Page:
Check out your driver's license, last month's bank statement, your next grocery receipt, even the expiration date on your milk carton, and you will find evidence of the millennium bug--the flaw in computer date systems that has the technology-dependent world scrambling. In all of these examples, computers abbreviate the year to two digits. When Jan. 1, 2000, arrives, computers suffering from this malady will not be able to interpret "00," leaving the door gaping for serious hardware and software malfunctions.
But grocery receipts and food expiration dates are the least of the problem. Computers control everything from assembly lines at General Motors to nuclear power plants, and the software that runs them is teeming with what is being called the "year 2000 bug" or "Y2K." Experts are predicting that costs from both extermination efforts and malfunction repercussions could drain business profits enough to cause a significant economic downturn. And as the new millennium approaches, it is becoming clearer that many companies, government agencies, and others will not be ready on time.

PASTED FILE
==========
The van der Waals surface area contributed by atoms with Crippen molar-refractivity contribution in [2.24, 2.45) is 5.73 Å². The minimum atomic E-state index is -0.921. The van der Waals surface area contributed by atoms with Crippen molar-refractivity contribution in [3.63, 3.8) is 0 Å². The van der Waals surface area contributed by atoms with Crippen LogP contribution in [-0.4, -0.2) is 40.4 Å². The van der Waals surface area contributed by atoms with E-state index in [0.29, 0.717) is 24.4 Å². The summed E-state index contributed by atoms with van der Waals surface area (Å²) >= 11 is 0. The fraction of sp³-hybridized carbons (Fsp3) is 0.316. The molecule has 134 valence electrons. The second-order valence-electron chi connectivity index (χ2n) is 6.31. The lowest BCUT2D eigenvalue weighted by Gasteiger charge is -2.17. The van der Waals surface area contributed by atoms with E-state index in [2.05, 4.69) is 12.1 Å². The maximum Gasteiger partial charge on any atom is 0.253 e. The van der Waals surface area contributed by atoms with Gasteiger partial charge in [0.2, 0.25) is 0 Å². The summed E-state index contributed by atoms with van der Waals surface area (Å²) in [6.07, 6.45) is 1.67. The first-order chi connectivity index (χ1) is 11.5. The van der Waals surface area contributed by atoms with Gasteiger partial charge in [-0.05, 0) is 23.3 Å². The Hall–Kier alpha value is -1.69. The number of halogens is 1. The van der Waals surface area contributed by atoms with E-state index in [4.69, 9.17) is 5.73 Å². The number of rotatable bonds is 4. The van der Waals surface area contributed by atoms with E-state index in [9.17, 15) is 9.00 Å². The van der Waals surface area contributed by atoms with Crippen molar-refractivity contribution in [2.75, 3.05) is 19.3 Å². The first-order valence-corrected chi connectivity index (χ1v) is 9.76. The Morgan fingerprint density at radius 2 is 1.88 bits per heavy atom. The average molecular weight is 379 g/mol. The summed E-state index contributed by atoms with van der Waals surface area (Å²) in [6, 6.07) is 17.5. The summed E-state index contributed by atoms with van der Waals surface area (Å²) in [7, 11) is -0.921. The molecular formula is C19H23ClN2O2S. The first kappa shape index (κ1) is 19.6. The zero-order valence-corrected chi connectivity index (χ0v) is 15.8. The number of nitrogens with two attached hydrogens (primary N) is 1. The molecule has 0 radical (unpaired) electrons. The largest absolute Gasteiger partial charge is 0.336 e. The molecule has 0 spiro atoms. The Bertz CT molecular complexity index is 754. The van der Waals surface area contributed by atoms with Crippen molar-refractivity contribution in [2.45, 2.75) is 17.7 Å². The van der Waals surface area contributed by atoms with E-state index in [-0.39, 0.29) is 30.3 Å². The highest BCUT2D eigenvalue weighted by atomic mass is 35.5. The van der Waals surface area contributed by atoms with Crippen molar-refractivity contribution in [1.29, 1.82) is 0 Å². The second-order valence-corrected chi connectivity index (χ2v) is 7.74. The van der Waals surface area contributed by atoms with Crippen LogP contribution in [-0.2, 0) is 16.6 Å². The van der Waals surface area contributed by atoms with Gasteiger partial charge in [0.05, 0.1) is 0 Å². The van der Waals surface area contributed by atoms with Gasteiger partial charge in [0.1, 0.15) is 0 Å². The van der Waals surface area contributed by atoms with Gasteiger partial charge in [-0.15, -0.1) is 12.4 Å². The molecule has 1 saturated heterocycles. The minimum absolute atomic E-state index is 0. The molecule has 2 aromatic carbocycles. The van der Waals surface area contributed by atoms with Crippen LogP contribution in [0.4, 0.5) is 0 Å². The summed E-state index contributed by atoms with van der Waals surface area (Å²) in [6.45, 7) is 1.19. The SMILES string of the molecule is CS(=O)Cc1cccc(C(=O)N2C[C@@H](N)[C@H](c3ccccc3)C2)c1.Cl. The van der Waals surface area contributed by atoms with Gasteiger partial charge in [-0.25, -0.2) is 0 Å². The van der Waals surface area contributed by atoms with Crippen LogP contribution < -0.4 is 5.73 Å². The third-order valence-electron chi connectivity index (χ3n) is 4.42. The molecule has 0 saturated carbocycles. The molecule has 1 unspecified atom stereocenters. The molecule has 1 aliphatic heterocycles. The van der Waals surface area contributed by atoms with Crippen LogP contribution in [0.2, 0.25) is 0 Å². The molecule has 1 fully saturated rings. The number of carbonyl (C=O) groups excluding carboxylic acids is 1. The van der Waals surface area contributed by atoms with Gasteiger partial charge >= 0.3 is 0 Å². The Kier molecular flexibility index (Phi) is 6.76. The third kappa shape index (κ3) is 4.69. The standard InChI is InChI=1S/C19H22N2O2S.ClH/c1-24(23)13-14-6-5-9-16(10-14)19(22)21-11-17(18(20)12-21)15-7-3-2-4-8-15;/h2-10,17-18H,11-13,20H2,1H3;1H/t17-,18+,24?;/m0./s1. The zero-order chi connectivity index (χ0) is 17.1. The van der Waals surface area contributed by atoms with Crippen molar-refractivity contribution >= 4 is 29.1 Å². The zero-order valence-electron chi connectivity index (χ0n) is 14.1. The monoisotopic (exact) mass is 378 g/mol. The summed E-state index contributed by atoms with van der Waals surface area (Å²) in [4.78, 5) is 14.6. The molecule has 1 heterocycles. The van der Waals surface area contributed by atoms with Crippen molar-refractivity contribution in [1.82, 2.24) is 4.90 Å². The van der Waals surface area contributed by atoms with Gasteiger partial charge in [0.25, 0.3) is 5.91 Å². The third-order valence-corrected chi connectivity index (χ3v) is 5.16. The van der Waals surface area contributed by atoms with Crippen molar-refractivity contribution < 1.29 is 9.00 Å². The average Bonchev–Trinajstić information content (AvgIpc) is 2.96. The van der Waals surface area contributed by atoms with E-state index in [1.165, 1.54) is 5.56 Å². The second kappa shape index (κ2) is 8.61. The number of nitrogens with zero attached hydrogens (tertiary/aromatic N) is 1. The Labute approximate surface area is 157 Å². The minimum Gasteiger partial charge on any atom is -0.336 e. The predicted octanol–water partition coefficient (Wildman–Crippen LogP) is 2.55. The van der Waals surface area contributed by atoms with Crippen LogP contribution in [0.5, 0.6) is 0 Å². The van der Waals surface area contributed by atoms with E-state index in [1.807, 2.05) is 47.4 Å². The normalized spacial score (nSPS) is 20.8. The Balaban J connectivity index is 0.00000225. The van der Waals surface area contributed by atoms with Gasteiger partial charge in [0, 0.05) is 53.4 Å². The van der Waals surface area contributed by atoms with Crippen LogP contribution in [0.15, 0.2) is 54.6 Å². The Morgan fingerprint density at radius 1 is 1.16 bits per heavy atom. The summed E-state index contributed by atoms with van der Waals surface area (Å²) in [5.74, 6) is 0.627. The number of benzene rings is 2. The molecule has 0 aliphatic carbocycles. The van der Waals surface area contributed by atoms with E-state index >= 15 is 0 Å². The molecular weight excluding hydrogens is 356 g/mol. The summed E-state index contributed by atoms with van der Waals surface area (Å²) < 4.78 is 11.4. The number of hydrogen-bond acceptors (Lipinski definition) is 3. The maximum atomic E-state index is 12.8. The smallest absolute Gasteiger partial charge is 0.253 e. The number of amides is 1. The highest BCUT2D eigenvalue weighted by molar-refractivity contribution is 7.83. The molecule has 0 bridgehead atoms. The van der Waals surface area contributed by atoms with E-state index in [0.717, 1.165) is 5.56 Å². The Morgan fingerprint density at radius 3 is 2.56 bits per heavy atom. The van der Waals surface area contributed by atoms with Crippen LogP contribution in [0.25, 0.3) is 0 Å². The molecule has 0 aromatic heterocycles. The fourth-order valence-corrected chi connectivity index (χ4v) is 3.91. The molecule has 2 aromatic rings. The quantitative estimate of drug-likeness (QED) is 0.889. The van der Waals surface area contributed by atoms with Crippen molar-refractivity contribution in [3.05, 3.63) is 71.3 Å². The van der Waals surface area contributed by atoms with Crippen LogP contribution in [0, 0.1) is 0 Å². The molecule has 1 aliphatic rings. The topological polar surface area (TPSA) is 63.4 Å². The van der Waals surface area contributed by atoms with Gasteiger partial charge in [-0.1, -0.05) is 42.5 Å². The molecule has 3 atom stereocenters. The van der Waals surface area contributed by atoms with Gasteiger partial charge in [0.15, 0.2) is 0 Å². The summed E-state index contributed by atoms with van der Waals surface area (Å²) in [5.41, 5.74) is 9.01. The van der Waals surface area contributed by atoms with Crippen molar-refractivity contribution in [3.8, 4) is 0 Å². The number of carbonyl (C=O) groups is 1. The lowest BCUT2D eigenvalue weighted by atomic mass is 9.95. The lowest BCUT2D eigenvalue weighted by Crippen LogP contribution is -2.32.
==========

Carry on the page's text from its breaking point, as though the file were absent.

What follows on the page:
Yet many people are not concerned and continue to ask, "Why not just fix the numbers?"
"This is a problem that on the surface appears relatively trivial and even simple to solve," says Lynn McKell, professor of accounting and information systems at BYU. "But the use of dates in modern business systems is absolutely ubiquitous. The two-digit problem is analogous to a cancer that has metastasized throughout the body." McKell and colleague Marshall Romney, also a BYU professor of accounting and information systems, are among an increasing number of experts who are convinced the Y2K problem is bigger--possibly much bigger--than anticipated. They have published several articles warning managers, accountants, and other business-related employees to act quickly and decisively against the Y2K problem in their companies.